In the past, teeth were filled with a mixture (or amalgam) of different metals. Today that is changing as more natural-looking and metal-free dental fillings are becoming the preferred approach.
Dentists are using more tooth-like materials (composite resins and porcelains) that are both safe and predictable. The most important feature for many people is that the cavity filling looks and reacts more like natural teeth.
Tooth bonding is used in several different ways but is probably most useful for repairing chipped teeth. Bonding materials (high-density, space-age plastics called composite resin) and porcelain are more natural in color and can be designed to perfectly match the surrounding teeth, making it difficult to discern there ever was a broken tooth.
Transitional bonding is used for anything from a mock-up to a full-mouth rehabilitation. It’s called transitional because it allows the patient to transition into more permanent dentistry as he or she can afford, or as the treatment sequence demands, and it allows the dentist time to work out any bite related and aesthetic issues. Transitional bonding is an important tool in the skill set of an accomplished cosmetic dentist.
Metallic cavity fillings or amalgams could not bond with the tooth; they merely rested on it and provided a degree of protection. Today, so much more is known about the interface between dentin and enamel and the bond created between these two natural products. This has led science to discover new ways of bonding fillings to teeth to create a stronger, more protected connection and also more comfortable dental fillings.
Restoring teeth, or literally rebuilding them successfully, depends on a good bond between resin materials and both the enamel and dentin. Restorative dentistry recreates a tooth that not only looks natural but responds naturally too, allowing bite stress to pass through the tooth while receiving biting force.
In the past, dentistry focused on creating “stronger” teeth by using very durable, rigid materials to replace decayed or damaged teeth. These rigid materials actually contributed to further decay by allowing additional decay and cracking to occur. Today, dentistry uses nature as a guide by constantly looking for materials that more closely mimic teeth in form and function. It is a combination of art and science that takes into account the action of the tooth being restored and its internal shape. A tooth, or portion of a tooth, is then recreated using materials that respond as a healthy tooth would.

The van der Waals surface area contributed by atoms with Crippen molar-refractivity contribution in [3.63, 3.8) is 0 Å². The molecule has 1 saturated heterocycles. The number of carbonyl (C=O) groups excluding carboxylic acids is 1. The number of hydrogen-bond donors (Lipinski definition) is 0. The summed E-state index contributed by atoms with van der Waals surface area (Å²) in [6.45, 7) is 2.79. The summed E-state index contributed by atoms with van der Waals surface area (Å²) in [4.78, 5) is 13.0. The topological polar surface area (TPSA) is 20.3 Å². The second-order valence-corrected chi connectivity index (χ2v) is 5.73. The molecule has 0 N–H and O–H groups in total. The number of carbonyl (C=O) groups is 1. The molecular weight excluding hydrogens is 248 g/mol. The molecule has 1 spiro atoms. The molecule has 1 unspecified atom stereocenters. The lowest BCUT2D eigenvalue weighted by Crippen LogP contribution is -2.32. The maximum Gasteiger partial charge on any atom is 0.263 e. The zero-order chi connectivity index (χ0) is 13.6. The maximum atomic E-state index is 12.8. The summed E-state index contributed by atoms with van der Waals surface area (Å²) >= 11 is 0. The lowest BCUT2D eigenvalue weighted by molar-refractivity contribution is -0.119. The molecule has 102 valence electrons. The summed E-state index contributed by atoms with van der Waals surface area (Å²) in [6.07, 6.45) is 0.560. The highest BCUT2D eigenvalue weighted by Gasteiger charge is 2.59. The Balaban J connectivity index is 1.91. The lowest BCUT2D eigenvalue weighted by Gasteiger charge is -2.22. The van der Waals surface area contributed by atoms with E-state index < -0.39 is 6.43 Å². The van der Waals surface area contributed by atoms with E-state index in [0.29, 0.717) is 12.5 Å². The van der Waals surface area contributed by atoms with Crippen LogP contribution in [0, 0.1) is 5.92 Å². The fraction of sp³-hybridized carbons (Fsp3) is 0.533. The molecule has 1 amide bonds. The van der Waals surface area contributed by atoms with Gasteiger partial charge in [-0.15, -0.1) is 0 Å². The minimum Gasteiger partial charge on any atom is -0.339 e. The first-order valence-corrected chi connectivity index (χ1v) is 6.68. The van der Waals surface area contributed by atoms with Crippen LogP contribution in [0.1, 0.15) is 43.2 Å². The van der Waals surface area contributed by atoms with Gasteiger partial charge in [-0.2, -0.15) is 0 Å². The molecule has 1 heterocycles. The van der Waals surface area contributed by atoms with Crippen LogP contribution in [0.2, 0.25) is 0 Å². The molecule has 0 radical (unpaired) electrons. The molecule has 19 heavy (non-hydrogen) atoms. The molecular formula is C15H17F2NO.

Immediate Dentin Sealing– Immediate dentin sealing uses a resin coating to seal and protect the dentin surface from bacteria and sensitivity. It also creates a hybrid layer to which composite resin can be bonded for shaping into a tooth structure.
Dentin Build-Up– This is simply the layering of resin to fill any voids and recreate the original tooth’s shape. One problem with metal or amalgam fillings is that they need undercuts to hold them in place. The use of undercutting removes some of the healthy tooth and can lead to weakening and future cracks. Resin dentin build-ups don’t have this problem.
Direct, semi-direct, or indirect are three different methods to repair teeth with restorative materials or fillings. Each method has its own benefits and drawbacks and is best suited for a specific set of circumstances.
Direct Fillings– Direct fillings require small amounts of restorative materials being placed into cavities resulting from decay. The resin is applied in layers which are instantly set with special lights, meaning the entire filling can be built up and repaired by the time you leave Golia Dental.
Semi-Direct Fillings– Semi-direct fillings are for repairing larger areas. These are similar to direct fillings, in that layers of resin are used, but this restoration can be removed and is set outside of the mouth. Once the filling has set, it is then bonded to the tooth. Semi-direct fillings can also use CAD/CAM (Computer-Assisted Design/Computer Assisted Milling) to create the inlays. This technology allows Dr. Robert T. Golia to make a harder, more durable porcelain restoration without having to send out a mold to a remote fabrication facility.
Indirect Fillings– Indirect dental fillings are used when a very large or complex restoration is required. Basically, when there is not enough healthy tooth left to fill, a restoration is created to replace most of the visible tooth, or to crown it. These are more involved procedures and cannot be made directly to the tooth and cannot be placed the same day.
*Individual results are not guaranteed and may vary from person to person.